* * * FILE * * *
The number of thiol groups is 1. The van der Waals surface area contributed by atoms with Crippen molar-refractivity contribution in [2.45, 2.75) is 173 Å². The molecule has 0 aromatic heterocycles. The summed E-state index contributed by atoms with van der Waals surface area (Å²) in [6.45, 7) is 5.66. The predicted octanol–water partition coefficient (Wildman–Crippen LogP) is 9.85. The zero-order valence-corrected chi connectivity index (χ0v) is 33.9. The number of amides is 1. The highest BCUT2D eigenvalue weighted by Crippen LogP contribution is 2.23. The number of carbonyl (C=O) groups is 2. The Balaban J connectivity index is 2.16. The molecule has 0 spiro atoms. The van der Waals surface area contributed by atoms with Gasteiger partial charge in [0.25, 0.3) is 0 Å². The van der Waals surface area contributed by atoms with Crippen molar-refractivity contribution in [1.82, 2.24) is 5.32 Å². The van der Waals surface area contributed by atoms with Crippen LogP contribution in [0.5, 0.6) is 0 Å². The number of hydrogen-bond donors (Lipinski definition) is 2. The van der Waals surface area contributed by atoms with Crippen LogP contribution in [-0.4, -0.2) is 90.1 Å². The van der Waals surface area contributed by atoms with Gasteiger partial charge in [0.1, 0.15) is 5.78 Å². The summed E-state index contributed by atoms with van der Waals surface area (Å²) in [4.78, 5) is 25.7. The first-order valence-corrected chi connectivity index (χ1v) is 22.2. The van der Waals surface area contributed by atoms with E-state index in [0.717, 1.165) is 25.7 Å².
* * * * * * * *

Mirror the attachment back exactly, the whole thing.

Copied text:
The number of thiol groups is 1. The van der Waals surface area contributed by atoms with Crippen molar-refractivity contribution in [2.45, 2.75) is 173 Å². The molecule has 0 aromatic heterocycles. The summed E-state index contributed by atoms with van der Waals surface area (Å²) in [6.45, 7) is 5.66. The predicted octanol–water partition coefficient (Wildman–Crippen LogP) is 9.85. The zero-order valence-corrected chi connectivity index (χ0v) is 33.9. The number of amides is 1. The highest BCUT2D eigenvalue weighted by Crippen LogP contribution is 2.23. The number of carbonyl (C=O) groups is 2. The Balaban J connectivity index is 2.16. The molecule has 0 spiro atoms. The van der Waals surface area contributed by atoms with Gasteiger partial charge in [0.25, 0.3) is 0 Å². The van der Waals surface area contributed by atoms with Crippen molar-refractivity contribution in [1.82, 2.24) is 5.32 Å². The van der Waals surface area contributed by atoms with Crippen LogP contribution in [0.5, 0.6) is 0 Å². The number of hydrogen-bond donors (Lipinski definition) is 2. The van der Waals surface area contributed by atoms with Crippen LogP contribution in [-0.4, -0.2) is 90.1 Å². The van der Waals surface area contributed by atoms with Gasteiger partial charge in [0.1, 0.15) is 5.78 Å². The summed E-state index contributed by atoms with van der Waals surface area (Å²) in [4.78, 5) is 25.7. The first-order valence-corrected chi connectivity index (χ1v) is 22.2. The van der Waals surface area contributed by atoms with E-state index in [0.717, 1.165) is 25.7 Å².